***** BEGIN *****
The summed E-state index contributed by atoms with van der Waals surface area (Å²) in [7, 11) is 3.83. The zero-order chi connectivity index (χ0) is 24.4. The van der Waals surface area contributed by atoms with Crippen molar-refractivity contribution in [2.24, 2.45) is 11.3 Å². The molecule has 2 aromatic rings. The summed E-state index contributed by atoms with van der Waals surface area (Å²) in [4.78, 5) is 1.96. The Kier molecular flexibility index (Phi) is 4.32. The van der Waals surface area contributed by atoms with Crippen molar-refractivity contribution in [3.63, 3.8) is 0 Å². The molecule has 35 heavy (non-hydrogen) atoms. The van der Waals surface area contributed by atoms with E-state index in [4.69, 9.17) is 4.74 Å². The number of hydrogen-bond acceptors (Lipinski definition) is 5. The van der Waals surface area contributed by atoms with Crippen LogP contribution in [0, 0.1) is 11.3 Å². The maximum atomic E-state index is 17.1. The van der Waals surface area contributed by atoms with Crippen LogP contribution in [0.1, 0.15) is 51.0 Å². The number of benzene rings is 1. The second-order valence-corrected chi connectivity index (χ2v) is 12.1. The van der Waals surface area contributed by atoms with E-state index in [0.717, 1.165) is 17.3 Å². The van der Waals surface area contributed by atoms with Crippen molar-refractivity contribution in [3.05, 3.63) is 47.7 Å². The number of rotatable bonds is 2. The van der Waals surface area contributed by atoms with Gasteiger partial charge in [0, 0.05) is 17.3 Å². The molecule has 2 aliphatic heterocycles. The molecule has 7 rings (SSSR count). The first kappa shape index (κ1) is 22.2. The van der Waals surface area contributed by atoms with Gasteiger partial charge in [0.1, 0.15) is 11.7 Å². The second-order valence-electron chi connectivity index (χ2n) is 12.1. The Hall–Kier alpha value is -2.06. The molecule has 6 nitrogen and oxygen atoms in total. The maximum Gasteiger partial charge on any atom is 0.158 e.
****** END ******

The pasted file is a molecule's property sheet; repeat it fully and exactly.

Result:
The summed E-state index contributed by atoms with van der Waals surface area (Å²) in [7, 11) is 3.83. The zero-order chi connectivity index (χ0) is 24.4. The van der Waals surface area contributed by atoms with Crippen molar-refractivity contribution in [2.24, 2.45) is 11.3 Å². The molecule has 2 aromatic rings. The summed E-state index contributed by atoms with van der Waals surface area (Å²) in [4.78, 5) is 1.96. The Kier molecular flexibility index (Phi) is 4.32. The van der Waals surface area contributed by atoms with Crippen molar-refractivity contribution in [3.63, 3.8) is 0 Å². The molecule has 35 heavy (non-hydrogen) atoms. The van der Waals surface area contributed by atoms with E-state index in [4.69, 9.17) is 4.74 Å². The number of hydrogen-bond acceptors (Lipinski definition) is 5. The van der Waals surface area contributed by atoms with Crippen LogP contribution in [0, 0.1) is 11.3 Å². The maximum atomic E-state index is 17.1. The van der Waals surface area contributed by atoms with Crippen LogP contribution in [0.1, 0.15) is 51.0 Å². The number of benzene rings is 1. The second-order valence-corrected chi connectivity index (χ2v) is 12.1. The van der Waals surface area contributed by atoms with E-state index in [0.717, 1.165) is 17.3 Å². The van der Waals surface area contributed by atoms with Crippen molar-refractivity contribution in [3.05, 3.63) is 47.7 Å². The number of rotatable bonds is 2. The van der Waals surface area contributed by atoms with Gasteiger partial charge in [0, 0.05) is 17.3 Å². The molecule has 2 aliphatic heterocycles. The molecule has 7 rings (SSSR count). The first kappa shape index (κ1) is 22.2. The van der Waals surface area contributed by atoms with Gasteiger partial charge in [0.1, 0.15) is 11.7 Å². The second-order valence-electron chi connectivity index (χ2n) is 12.1. The Hall–Kier alpha value is -2.06. The molecule has 6 nitrogen and oxygen atoms in total. The maximum Gasteiger partial charge on any atom is 0.158 e.